Not sure I’m going to be willing to plunk down money to see how this ends, only to be teased into another book leaving me hanging just to buy ANOTHER book to find out the end. That doesn’t sit well with me.

If you’re going to write a story– WRITE the whole damn thing and publish it. Don’t chop it a third of the way in and say to yourself “hmm… I bet I can make this a trilogy.” NO that is not how it works. The book you are writing has to at least have an end. You can leave us wondering what the characters are going to do to get out of whatever predicament ends the book, but it has to have an ending, and The Stranger doesn’t have that.

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Nose in a Book Reviews: Blue Moon House by Angelica Dawson

Blue Moon HouseBlue Moon House by Angelica Dawson

My rating: 3 1/2 of 5 stars

3 1/2 stars

Genre: BDSM Erotica/Vampires

Blue Moon House was a bit of a mish-mash for me. The story is about a lonely human woman, Julia, who never really figured out where she belonged until she became a sub to a vampire at the Blue Moon House.

Right off the bat, we are in the deep end when it comes to the BDSM/Erotica side of the story. Her Dom, Henry has asked her to join the house and become a vampire. This is a privilege that is not bestowed on just anyone, and Julia can think of nothing she would like better than to be Henry’s immortal lover.

The trick to being invited in however is the initiation process. Julia must submit to each of the Vampires that reside in Blue Moon House, no matter what her particular preferences are. I’m not going to lie; the first half of this book is a bit out of my comfort zone, showcasing a wide variety of sexual kinks that just aren’t my cup of tea. However, if you like graphic and err more towards the dark side of kink, than perhaps this will be right up your alley.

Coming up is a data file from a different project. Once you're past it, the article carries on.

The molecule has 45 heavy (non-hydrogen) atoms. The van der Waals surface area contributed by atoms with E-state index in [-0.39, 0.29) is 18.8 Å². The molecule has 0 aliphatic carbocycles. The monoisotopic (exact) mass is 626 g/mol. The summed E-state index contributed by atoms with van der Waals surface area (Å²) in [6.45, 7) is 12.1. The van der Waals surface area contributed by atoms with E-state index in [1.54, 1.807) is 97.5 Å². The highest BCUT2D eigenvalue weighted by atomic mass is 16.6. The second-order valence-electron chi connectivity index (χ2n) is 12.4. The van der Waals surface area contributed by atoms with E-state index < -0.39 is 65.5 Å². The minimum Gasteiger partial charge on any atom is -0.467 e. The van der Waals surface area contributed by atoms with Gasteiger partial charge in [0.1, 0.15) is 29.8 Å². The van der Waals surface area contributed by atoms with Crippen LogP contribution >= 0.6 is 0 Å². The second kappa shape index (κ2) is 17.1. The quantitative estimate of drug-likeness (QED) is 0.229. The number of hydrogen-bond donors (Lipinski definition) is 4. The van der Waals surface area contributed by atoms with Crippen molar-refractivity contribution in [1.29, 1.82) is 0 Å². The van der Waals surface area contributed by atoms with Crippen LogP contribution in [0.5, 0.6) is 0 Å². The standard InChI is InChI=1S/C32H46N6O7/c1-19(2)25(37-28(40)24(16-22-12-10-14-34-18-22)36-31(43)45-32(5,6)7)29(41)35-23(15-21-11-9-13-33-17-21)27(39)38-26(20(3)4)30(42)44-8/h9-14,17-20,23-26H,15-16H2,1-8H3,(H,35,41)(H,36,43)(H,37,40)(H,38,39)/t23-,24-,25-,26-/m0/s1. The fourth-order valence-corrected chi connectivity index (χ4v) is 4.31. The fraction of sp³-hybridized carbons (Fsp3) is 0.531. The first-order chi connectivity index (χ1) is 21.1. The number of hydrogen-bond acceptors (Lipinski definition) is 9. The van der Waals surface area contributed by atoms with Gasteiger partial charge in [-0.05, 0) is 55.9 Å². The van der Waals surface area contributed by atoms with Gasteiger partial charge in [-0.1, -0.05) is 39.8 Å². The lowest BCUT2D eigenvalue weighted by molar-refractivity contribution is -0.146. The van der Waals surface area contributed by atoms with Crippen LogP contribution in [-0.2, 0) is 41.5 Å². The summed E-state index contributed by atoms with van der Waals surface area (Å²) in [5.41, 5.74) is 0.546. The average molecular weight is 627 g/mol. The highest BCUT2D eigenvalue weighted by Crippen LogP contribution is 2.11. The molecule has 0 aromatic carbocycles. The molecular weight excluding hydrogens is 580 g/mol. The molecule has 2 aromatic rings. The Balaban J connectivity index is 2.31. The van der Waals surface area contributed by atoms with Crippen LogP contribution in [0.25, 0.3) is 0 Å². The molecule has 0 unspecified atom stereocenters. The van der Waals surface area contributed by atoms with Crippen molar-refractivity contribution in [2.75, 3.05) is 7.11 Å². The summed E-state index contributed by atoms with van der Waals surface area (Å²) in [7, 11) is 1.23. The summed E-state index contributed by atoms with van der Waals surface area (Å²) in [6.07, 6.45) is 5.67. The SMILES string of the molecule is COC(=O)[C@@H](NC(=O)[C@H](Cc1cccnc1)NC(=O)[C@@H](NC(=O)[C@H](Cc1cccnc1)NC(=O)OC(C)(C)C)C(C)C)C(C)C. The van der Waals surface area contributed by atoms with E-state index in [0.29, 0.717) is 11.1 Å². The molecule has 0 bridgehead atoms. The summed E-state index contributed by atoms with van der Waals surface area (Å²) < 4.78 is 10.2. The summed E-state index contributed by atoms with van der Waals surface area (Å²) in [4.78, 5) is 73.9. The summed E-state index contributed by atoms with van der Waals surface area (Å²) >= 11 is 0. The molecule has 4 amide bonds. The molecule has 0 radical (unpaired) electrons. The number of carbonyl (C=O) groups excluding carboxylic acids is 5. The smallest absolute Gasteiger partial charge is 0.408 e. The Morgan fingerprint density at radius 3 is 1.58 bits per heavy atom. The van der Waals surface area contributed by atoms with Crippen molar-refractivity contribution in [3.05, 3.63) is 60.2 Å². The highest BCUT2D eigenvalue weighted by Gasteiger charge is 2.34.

While the beginning did squick me out just a bit, the second half I really enjoyed. I liked Angelica’s storytelling about how Julia fares after all is said and done, and through the process of her joining Blue Moon House. The end seemed a bit abrupt, but from what I know, there is a sequel in process, which might explain it. I also wished Angelica had gone into further detail about the history of the vampires and had gotten a bit more back story into them. But again, I am hoping the sequel will be a bit longer and more detailed in that aspect.

An interesting take on the vampire mystic and I am curious to read the second in the series. A solid debut from this author. Looking forward to reading what else she comes up with.

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Nose in a Book Reviews: The Sea of Tranquility by Katja Millay

The Sea of TranquilityThe Sea of Tranquility by Katja Millay

My rating: 5 of 5 stars

five-stars

Genre: New Adult

Perfection. It seems appropriate that my first book of the year comes with a whale of a hangover.

This book. I’m not exactly sure how to describe it and do it the justice it deserves. The story revolves around Nastya, a broken and mysterious girl who comes to live with her Aunt to escape the scrutiny in her hometown. She arrives in skintight black clothes, stiletto heels and a whole lot of ‘black shit’ caked round her eyes. She’s dressed to make a statement, one more like a streetwalker than a seventeen year old girl.